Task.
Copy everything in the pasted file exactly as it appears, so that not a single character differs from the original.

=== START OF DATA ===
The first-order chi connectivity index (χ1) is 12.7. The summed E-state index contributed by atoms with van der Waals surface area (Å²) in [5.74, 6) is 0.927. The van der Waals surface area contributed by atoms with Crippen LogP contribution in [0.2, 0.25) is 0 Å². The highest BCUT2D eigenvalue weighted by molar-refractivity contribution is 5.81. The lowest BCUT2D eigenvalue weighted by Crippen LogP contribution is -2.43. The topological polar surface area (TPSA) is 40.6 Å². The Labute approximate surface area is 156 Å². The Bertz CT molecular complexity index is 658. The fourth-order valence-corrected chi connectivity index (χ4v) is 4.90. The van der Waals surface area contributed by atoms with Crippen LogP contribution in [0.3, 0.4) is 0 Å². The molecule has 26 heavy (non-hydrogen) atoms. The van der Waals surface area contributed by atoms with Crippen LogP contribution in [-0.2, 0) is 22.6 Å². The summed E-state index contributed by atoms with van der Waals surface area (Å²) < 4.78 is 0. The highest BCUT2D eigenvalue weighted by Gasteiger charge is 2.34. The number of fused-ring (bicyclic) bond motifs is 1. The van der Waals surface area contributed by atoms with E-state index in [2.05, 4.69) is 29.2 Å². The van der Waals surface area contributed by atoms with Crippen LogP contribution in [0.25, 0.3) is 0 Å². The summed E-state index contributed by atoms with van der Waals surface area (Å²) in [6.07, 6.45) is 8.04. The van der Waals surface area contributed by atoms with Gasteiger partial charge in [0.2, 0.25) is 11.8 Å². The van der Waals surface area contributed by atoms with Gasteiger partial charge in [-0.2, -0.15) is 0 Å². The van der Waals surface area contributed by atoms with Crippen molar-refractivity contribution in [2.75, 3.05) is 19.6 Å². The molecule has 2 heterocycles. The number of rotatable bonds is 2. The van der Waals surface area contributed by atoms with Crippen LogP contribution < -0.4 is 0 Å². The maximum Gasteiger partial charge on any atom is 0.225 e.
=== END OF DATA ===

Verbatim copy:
The first-order chi connectivity index (χ1) is 12.7. The summed E-state index contributed by atoms with van der Waals surface area (Å²) in [5.74, 6) is 0.927. The van der Waals surface area contributed by atoms with Crippen LogP contribution in [0.2, 0.25) is 0 Å². The highest BCUT2D eigenvalue weighted by molar-refractivity contribution is 5.81. The lowest BCUT2D eigenvalue weighted by Crippen LogP contribution is -2.43. The topological polar surface area (TPSA) is 40.6 Å². The Labute approximate surface area is 156 Å². The Bertz CT molecular complexity index is 658. The fourth-order valence-corrected chi connectivity index (χ4v) is 4.90. The van der Waals surface area contributed by atoms with Crippen LogP contribution in [0.3, 0.4) is 0 Å². The molecule has 26 heavy (non-hydrogen) atoms. The van der Waals surface area contributed by atoms with Crippen LogP contribution in [-0.2, 0) is 22.6 Å². The summed E-state index contributed by atoms with van der Waals surface area (Å²) < 4.78 is 0. The highest BCUT2D eigenvalue weighted by Gasteiger charge is 2.34. The number of fused-ring (bicyclic) bond motifs is 1. The van der Waals surface area contributed by atoms with E-state index in [2.05, 4.69) is 29.2 Å². The van der Waals surface area contributed by atoms with Crippen LogP contribution in [0.25, 0.3) is 0 Å². The summed E-state index contributed by atoms with van der Waals surface area (Å²) in [6.07, 6.45) is 8.04. The van der Waals surface area contributed by atoms with Gasteiger partial charge in [0.2, 0.25) is 11.8 Å². The van der Waals surface area contributed by atoms with Gasteiger partial charge in [-0.2, -0.15) is 0 Å². The van der Waals surface area contributed by atoms with Crippen molar-refractivity contribution in [2.75, 3.05) is 19.6 Å². The molecule has 2 heterocycles. The number of rotatable bonds is 2. The van der Waals surface area contributed by atoms with Crippen LogP contribution < -0.4 is 0 Å². The maximum Gasteiger partial charge on any atom is 0.225 e.